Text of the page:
Tuesday, July 12, 2011

Big Love Sci-Fi Part IV: Mystery-Detective Romance

What strange bedfellows I have for you to study today!

But first the list of previous posts in this series:

Here's the first post in this series:

And here's Part II in this series:

Part III in this series:

Readers, please remember my Tuesday posts on aliendjinnromances.blogspot.com are aimed mostly at Romance writers, professional and beginner, best selling and self-published (which is sometimes the same thing!), plus anyone who wants to solve the knotty problem of why the Romance genre and its sub-genres are not held in the highest of all regards by the general populace.

Examining that problem of "reputation" has led us on many goose-chases, some of them quite wild.  And this Big Love Sci-Fi series may turn out to be the wildest yet because it references and builds on many of the discussions we've explored here.

This blog focuses on Science Fiction Romance (SFR) and Fantasy Romance (PNR etc).

As I see it, and have always seen it since my pre-teen years when I discovered SF, there actually is no difference between SF and Romance, they are in fact one and the same thing, a "mystery" that has never been noticed by publishing's marketing wing, though things are changing fast.

I started out writing Science Fiction professionally to argue my case in "show don't tell" -- to demonstrate exactly how Romance and other potent intimate relationships where one from "outside" explores the "inner" content of another person 's (human or not) psyche. 

I quickly discovered this was simply, just, absolutely NOT DONE in professional SF.  So I buried those story aspects so deep the professional editors didn't notice, just as they have not yet noticed that SF and Romance are the same thing, not a "blend" or sub-genre.

The rest of the world solemnly believes that SFR is a "hybrid genre" -- but the truth as I see it, is that no such thing at all is the case.  These two "genres" actually do not differ at all. 

By now, any non-writer reader who is reading this is steaming!  Of course science "spoils" a good romance, and any double-dyed SF reader shuns any hint of Romance. 

And yes, that's true when the two philosophical modes of looking at the world, "modern science explains everything" and "Soul Mates Are Real and the object of life" are viewed as two separate things.  A writer seeing the oil and water distinction will choose a theme that makes that assumption unconscously.  That writer will then struggle with a mixed-genre novel, handling first the SF then the Romance, juggling and straining -- and the strain will show.  Neither reader will be satisfied.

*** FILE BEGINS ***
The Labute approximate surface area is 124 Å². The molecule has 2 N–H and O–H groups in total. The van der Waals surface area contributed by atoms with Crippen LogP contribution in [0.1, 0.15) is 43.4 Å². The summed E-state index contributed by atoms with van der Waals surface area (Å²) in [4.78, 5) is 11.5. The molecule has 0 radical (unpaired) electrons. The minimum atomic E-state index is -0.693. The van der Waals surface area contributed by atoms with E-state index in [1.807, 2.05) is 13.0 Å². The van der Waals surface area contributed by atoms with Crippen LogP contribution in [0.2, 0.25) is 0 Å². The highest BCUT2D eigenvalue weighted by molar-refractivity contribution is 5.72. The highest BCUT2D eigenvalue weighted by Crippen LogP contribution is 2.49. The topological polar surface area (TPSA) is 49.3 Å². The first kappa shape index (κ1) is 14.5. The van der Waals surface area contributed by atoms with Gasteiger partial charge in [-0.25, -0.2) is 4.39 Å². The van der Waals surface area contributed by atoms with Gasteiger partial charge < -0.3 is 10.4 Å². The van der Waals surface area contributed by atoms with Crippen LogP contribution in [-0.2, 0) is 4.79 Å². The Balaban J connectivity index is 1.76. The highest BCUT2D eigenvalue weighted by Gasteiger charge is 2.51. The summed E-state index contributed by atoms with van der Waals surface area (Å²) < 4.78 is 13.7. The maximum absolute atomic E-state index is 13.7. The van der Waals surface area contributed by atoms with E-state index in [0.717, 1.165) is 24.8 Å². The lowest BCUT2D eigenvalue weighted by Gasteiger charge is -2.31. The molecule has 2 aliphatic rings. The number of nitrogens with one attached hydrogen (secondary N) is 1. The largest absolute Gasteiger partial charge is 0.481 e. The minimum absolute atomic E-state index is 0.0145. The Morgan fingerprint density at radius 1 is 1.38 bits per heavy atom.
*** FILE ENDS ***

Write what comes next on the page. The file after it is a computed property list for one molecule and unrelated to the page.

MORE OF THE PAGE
My unconscious assumption is that the Science and The Soul are not oil and water, but part and parcel of exactly the same thing (but I've no clue what that thing actually is!) 

That assumption is woven into the foundation worldbuilding (deep in parts not actually revealed in the novels, but echoed in every character and event) of the Sime~Gen Novels which have now been reprinted and also released as e-books in all formats.

In June, 2011, the first of a pair of novels with an interstellar setting, human-alien intimate relationships, and Karma and rebirth as reality, MOLT BROTHER was launched into audiobook production, so it'll be available on paper, in ebook formats, and audiobook.  The sequel CITY OF A MILLION LEGENDS is under contract for audio -- AND so are all the Sime~Gen Novels but production is only in progress on MOLT BROTHER so far.  Still, it's a career first, and shows how my unconscious assumption of the lack of a barrier between these genres is slowly becoming widely accepted. 

You can find all the Sime~Gen new editions and (click my name on the right) all the Sime~Gen new editions here:


Now we label such products as Mixed Genre -- eventually they won't be seen as two genres "mixed." 

My bet is that this material will be accepted as "Literature" -- real, honest, Literature, and given the very highest prestige of all Literature because it is the hardest to write and the most difficult to understand in full (i.e. every time you re-read one of these novels, you read a totally new novel you never knew was there, which is the mark of a classic.

So watching this trend develop, I have just read in quick succession two novels which, if you study each carefully, may actually take you another step on the path to creating that Romance Literature that stuns the world and changes minds.  That mind-changing effect was, traditionally, the function of fiction.  There was such a thing as an "Important Book" because of the way drama can convey ideas that can not be absorbed or entertained in any other context.

 So here are 2 novels for you to study and BLEND into this new Literature.